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Otolaryngology-ENT Research

Case Report Volume 7 Issue 6

Treatment of Chronic Ear Infection with Polyposis - A Case Report

Dunja Milicic

Department of Otorhinolaryngology, Hospital da Luz Arrabida, Portugal

Correspondence: Dunja Milicic, Hospital da Luz Arrabida, Department of Otorhinolaryngology, Porto, Portugal

Received: March 19, 2017 | Published: June 26, 2017

Citation: Milicic D (2017) Treatment of Chronic Ear Infection with Polyposis - A Case Report. J Otolaryngol ENT Res 7(6): 00227. DOI: 10.15406/joentr.2017.07.00227

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In elderly patients, with high risk of morbidity and mortality, a surgical procedure should not be the first option in treatment of chronic ear infection with polyposis. An alternative conservative attitude is offered, by use of low-dose of immunomodulation therapy.


The long term result of surgical treatment of chronic ear disease with polyposis is, in many cases doubtful.1 An option of medical treatment is offered.

Method and materials

The patient was M.E.M., 50years old, ASA1, female with chronic ear disease with polyposis of the right ear; with moderate type I (50dB HL) conductive hearing loss. A CT scan is presented on Figure 1 & 2. The treatment was initiated after written informed consent, with amoxicillin and clavulanic acid (875 m+ 125 mg) in a form of ½ pill twice per day and prednisolone 5mg /day.

Figure 1 MEM, 50 yrs female, OMC with polyps, R ear before treatment.

Figure 2 MEM, 50 yrs female, OMC wit polyps, R ear before treatment.

The treatment was performed during two months with repetition of CT scan of the ear on the end of the treatment.


There was no negative effect of medication on the patient during the treatment. After two months of treatment, the normal hearing was restored and type A of tympanogram was obtained. The results of CT scan image of the ear are presented on Figure 3 & 4.

Figure 3 MEM, 50 yrs female, OMC with polyps, R ear after treatment.

Figure 4 M EM, 50 yrs, female, OMC with polyps.


There is no doubt that in any case of cholesteatoma a surgery is the best option.2 However, in the presence of polyposis of the middle ear disease, the surgery is not always a final resolution.1,2

Major objections are, as it is known: a need of two stage surgery, an uncertain surgical result with reconstruction techniques, a procedure subjected to pathological scaring, and all that resulting in poor functional results. In my practice, I am facing an ageing population with multiple diseases, majority of them with ASA.3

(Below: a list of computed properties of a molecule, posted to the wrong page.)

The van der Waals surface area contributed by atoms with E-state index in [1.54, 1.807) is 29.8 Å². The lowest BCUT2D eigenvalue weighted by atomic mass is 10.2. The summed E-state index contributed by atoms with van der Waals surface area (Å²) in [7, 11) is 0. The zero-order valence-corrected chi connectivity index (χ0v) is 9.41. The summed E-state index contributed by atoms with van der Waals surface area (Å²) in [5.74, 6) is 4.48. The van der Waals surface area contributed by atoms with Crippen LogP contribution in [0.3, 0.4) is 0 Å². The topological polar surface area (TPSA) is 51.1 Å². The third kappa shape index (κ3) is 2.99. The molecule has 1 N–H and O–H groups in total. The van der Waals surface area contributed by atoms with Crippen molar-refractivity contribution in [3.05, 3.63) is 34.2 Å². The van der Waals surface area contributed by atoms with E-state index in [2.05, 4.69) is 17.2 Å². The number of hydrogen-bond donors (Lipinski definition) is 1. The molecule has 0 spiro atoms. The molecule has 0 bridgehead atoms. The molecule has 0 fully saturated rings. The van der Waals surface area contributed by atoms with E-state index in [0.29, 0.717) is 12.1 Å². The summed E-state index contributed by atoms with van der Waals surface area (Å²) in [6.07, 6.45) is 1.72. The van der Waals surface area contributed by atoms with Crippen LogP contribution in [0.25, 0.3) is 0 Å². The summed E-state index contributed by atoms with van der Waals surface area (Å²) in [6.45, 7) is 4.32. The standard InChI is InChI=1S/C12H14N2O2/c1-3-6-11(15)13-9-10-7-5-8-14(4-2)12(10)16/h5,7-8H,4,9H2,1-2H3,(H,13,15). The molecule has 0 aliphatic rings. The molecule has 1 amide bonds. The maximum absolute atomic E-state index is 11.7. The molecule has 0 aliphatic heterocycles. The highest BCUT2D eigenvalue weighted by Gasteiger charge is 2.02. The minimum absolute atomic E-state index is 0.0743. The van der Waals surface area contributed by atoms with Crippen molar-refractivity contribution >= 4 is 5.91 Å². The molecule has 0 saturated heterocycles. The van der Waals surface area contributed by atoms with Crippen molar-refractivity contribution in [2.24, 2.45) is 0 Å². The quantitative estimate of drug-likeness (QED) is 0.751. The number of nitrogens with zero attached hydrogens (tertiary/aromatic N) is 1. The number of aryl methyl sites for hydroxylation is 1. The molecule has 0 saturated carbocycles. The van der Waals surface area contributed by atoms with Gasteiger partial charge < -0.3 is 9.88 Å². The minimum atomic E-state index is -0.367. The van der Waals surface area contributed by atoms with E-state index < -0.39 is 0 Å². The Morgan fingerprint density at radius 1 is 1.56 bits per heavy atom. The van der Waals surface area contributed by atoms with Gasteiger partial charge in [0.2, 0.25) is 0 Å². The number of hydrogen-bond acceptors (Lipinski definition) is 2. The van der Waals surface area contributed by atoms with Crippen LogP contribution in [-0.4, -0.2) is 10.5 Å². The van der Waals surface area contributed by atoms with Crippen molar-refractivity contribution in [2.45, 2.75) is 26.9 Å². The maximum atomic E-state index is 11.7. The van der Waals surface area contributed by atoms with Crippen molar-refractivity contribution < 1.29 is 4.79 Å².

This fact makes anesthesia, with its needs of prolonged controlled hypotension, a procedure of high risks, often resulting in cerebra-cardio-vascular complications and, equally important: most of these patients are not reluctant but they explicitly do not want to be submitted to any kind of surgery, not even colocation of ventilation tubes, due to high morbidity and mortality in this group of patients.

The purpose of this presentation was to try a non-aggressive/ non-surgical treatment for resolution of this clinical entity without violating the medical condition of these patients and, not less important, following their wish on the type of treatment to be used.

The medical treatment of chronic nasal sinus disease with polyposis is an option.3‒8 The use of clarithromycin as immunosuppressive drug is encouraged. In this case, it was used a broad-spectrum antibiotic,3 due to poor results obtained in treatments using clarithromycin of sinusitis with polyps.

As immunosuppressive drug the option was a low-dose prednisolone with its glucocorticoid effect.9,10 As it is visible in the Figure 3 & 4, a resolution of the disease is obtained with no need for surgery. The patient had no recurrence of the ear disease.


A surgery is not only solution for chronic ear disease with polyposis. In certain group of patients, an alternative conservative treatment could be an option.



Conflicts of interest

Author declares there are no conflicts of interest.




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